• Court of Appeals of Texas, First District
  • 01-16-00653-CR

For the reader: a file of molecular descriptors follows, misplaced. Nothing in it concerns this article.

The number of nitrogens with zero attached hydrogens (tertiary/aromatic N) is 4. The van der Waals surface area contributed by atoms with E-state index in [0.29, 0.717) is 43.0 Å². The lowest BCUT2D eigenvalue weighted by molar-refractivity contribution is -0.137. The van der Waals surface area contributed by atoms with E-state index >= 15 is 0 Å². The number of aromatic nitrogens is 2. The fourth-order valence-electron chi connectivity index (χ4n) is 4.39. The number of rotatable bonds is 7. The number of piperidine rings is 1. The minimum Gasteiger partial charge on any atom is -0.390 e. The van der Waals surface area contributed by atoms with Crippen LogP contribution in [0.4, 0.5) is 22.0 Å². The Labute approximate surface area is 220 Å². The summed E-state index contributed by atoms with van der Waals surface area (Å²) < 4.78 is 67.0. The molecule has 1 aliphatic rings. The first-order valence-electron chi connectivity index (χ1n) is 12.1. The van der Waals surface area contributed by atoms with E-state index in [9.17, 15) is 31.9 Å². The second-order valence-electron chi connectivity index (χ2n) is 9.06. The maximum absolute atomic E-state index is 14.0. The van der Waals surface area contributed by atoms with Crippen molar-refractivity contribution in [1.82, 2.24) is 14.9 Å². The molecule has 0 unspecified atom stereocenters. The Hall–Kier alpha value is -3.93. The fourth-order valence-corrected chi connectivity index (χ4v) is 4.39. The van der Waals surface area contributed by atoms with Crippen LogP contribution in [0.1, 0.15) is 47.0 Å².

Police officer Meyers pulled over a car in a parking lot before dawn. He approached the vehicle and saw appellant Joseph Jamal Phillips behind the wheel with another man in the passenger seat. Although it was still dark out, Meyers testified he could clearly see appellant and the passenger in the light of his cruiser's spotlight. The car then pulled away and led Meyers and other officers on a high-speed chase for half an hour, ending when the car crashed and the two occupants exited and attempted to run away. Meyers caught the passenger and could be heard on his dash-cam video asking other officers if they caught the driver; in fact, another officer had caught appellant. Officers found a bag of marijuana in the car, and the trial court admitted evidence of the marijuana over appellant's objection that it was extraneous. The court also allowed an officer to testify about appellant's gang affiliation, partially based on his tattoos, over appellant's objection. The court convicted appellant of felony evading arrest and sentenced him to 50 years, based on enhancements. On appeal, he argued that the state provided insufficient evidence that he was driving the car, and also challenged the admission of the marijuana evidence and the gang affiliation testimony. The court, viewing the evidence in the light most favorable to the verdict, found that Meyers' testimony that he could see appellant in the driver's seat in the spotlight was sufficient to establish appellant as the driver. The court also noted that Meyers' repeated question on the dash-cam video about whether anyone caught "the driver" showed he was fully confident at the time that the other man was the passenger, not the driver, and thus the dash-cam footage supported his contention that appellant was the driver. The court also upheld the admission of the marijuana evidence, finding that the trial court properly ruled that it could establish a motive for fleeing police. The court found the expert witness on gangs was qualified, even though he worked a different area of Houston than the one where the offense occurred, because he established appellant was a member of a nationwide gang that he tracked. The court also found that gang tattoos have "distinctive meaning" and are "sound evidence" of affiliation. The court affirmed the trial court's judgment. Joseph Jamal Phillips v. The State of Texas, Houston 1st Court of Appeals, Case No. 01-16-00653-CR, 7/27/17.

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